South-Western College Publishing - Economics  
Maybe It's Contagious?
Subject Interest Rates, Economic Growth
Topic International Finance
Monetary Policy
Key Words Interest Rates, Inflation, Economic Growth
News Story

A week after the Federal Reserve Bank raised U. S. interest rates, the European Central Bank, the Bank of England and South Korea all raised their interest rates. Further rate hikes, both in the U.S. and Europe, seem likely. These actions are the result of central banks becoming increasingly worried about inflationary pressures in their economies. The response of these central banks is to raise interest rates as a means to prevent inflation.

Economic growth in the United Kingdom is proceeding at a brisk pace. Unemployment is at 4 percent, its lowest level in 20 years and except for housing prices, which climbed 16 percent, inflation is below the Bank of England's target of 2.5 percent. Nevertheless, the Bank of England's Monetary Policy Committee raised interest rates by one-quarter percent, to 6 percent. Interest rates have increased a full percent since August.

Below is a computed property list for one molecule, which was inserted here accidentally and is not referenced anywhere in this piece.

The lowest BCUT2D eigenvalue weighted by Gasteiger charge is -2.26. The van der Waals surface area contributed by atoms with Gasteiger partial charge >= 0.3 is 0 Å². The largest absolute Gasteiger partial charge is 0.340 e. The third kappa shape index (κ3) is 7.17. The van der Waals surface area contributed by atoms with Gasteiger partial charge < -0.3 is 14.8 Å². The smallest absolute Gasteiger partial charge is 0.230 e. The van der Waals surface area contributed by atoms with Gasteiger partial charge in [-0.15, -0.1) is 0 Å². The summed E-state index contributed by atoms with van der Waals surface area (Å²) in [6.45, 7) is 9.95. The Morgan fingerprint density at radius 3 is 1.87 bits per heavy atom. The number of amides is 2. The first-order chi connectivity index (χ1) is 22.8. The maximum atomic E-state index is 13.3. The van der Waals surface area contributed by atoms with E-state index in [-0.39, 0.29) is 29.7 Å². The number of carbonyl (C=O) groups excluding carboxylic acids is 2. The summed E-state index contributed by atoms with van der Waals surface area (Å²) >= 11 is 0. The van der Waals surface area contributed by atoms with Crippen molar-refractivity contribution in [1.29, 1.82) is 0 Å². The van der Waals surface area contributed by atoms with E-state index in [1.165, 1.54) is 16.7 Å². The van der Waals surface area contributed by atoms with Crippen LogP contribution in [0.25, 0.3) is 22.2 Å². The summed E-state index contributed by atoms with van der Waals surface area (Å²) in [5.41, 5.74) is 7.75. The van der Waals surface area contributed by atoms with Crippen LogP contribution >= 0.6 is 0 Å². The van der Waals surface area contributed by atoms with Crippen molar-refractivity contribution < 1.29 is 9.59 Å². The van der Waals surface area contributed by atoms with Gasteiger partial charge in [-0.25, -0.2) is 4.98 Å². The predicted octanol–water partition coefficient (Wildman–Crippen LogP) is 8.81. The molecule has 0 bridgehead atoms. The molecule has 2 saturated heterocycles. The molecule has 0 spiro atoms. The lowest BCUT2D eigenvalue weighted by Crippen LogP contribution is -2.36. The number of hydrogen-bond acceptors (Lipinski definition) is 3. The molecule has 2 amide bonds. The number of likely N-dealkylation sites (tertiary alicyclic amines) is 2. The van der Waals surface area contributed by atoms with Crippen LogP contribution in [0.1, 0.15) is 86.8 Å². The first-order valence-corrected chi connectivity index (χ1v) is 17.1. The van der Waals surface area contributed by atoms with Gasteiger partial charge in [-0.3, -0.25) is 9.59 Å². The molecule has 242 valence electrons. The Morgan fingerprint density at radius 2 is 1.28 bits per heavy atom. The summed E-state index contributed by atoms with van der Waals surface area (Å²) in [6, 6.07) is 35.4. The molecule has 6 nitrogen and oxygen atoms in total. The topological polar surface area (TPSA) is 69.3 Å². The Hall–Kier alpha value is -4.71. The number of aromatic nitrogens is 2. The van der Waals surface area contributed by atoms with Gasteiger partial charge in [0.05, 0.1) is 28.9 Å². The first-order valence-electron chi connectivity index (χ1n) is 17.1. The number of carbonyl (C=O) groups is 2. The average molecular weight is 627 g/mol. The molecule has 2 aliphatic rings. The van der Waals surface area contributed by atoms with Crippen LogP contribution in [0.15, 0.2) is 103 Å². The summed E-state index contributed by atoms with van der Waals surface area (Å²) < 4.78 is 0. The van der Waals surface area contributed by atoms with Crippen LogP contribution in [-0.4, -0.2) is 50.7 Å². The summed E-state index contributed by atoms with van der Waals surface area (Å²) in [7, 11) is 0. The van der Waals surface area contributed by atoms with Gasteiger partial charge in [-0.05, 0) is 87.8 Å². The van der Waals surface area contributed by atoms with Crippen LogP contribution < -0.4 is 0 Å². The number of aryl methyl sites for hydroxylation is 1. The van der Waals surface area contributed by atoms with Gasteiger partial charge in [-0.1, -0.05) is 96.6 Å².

Interest rates also increased in Korea, the first such increase in two years. The Korean economy grew by 10 percent last year and consumer prices rose just 1.6 percent. Even though there does not appear to be any signs of accelerating inflation, the central bank explained the rate hike as a move to narrow the differential between long- and short-term interest rates.

The European Central Bank (ECB) is worried about accelerating inflation. Consumer price increases were up 1.7 percent for the year ending in December and the ECB's goal is to keep the inflation rate under 2 percent. The weakness in the euro was also given as a reason for the one-quarter percent rate increase. The increased interest rates in the U.S. and U. K. threatened to weaken the euro still further. Analysts believe that the ECB's rate hike will encourage exports and strengthen the economy.

(Updated March 1, 2000)

1. In the U.S. and U.K., explanations for interest rate hikes focused on preventing inflation. How does an increase in the interest rate prevent inflation?
2. In Europe, justification for the interest rate hike centered on the impact of the U.S. and U.K. rates on weakening the euro. How is the exchange rate between the dollar and the euro affected by an increase in U.S. interest rates?
3. In South Korea, the explanation offered for the rate hike was to narrow the difference between short- and long-term interest rates. How are long- and short-term interest rates related? What role does inflationary expectations play in determining interest rates?
Source Silvia Ascarelli, Thomas Sims, Jane L. Lee and David Wessel, "Rates Climb as Global Economy Accelerates," The Wall Street Journal, February 11, 2000.

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